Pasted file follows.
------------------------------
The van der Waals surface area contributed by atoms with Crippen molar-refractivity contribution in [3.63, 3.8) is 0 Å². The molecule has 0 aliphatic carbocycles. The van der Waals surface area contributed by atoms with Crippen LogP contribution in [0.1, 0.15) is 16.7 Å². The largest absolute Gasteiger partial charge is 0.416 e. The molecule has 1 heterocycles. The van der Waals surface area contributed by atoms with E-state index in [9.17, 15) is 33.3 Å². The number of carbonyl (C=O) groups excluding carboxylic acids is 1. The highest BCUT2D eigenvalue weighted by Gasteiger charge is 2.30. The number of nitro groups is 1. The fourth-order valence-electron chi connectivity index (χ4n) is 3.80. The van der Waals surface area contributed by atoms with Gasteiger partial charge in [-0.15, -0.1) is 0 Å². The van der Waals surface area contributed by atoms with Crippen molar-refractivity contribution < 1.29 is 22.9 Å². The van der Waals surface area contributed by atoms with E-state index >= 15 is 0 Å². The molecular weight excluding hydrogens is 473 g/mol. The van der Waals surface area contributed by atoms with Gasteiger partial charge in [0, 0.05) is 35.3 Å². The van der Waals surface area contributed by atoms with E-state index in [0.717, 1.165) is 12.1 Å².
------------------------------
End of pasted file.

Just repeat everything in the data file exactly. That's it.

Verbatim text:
The van der Waals surface area contributed by atoms with Crippen molar-refractivity contribution in [3.63, 3.8) is 0 Å². The molecule has 0 aliphatic carbocycles. The van der Waals surface area contributed by atoms with Crippen LogP contribution in [0.1, 0.15) is 16.7 Å². The largest absolute Gasteiger partial charge is 0.416 e. The molecule has 1 heterocycles. The van der Waals surface area contributed by atoms with E-state index in [9.17, 15) is 33.3 Å². The number of carbonyl (C=O) groups excluding carboxylic acids is 1. The highest BCUT2D eigenvalue weighted by Gasteiger charge is 2.30. The number of nitro groups is 1. The fourth-order valence-electron chi connectivity index (χ4n) is 3.80. The van der Waals surface area contributed by atoms with Gasteiger partial charge in [-0.15, -0.1) is 0 Å². The van der Waals surface area contributed by atoms with Crippen molar-refractivity contribution < 1.29 is 22.9 Å². The van der Waals surface area contributed by atoms with E-state index >= 15 is 0 Å². The molecular weight excluding hydrogens is 473 g/mol. The van der Waals surface area contributed by atoms with Gasteiger partial charge in [0, 0.05) is 35.3 Å². The van der Waals surface area contributed by atoms with E-state index in [0.717, 1.165) is 12.1 Å².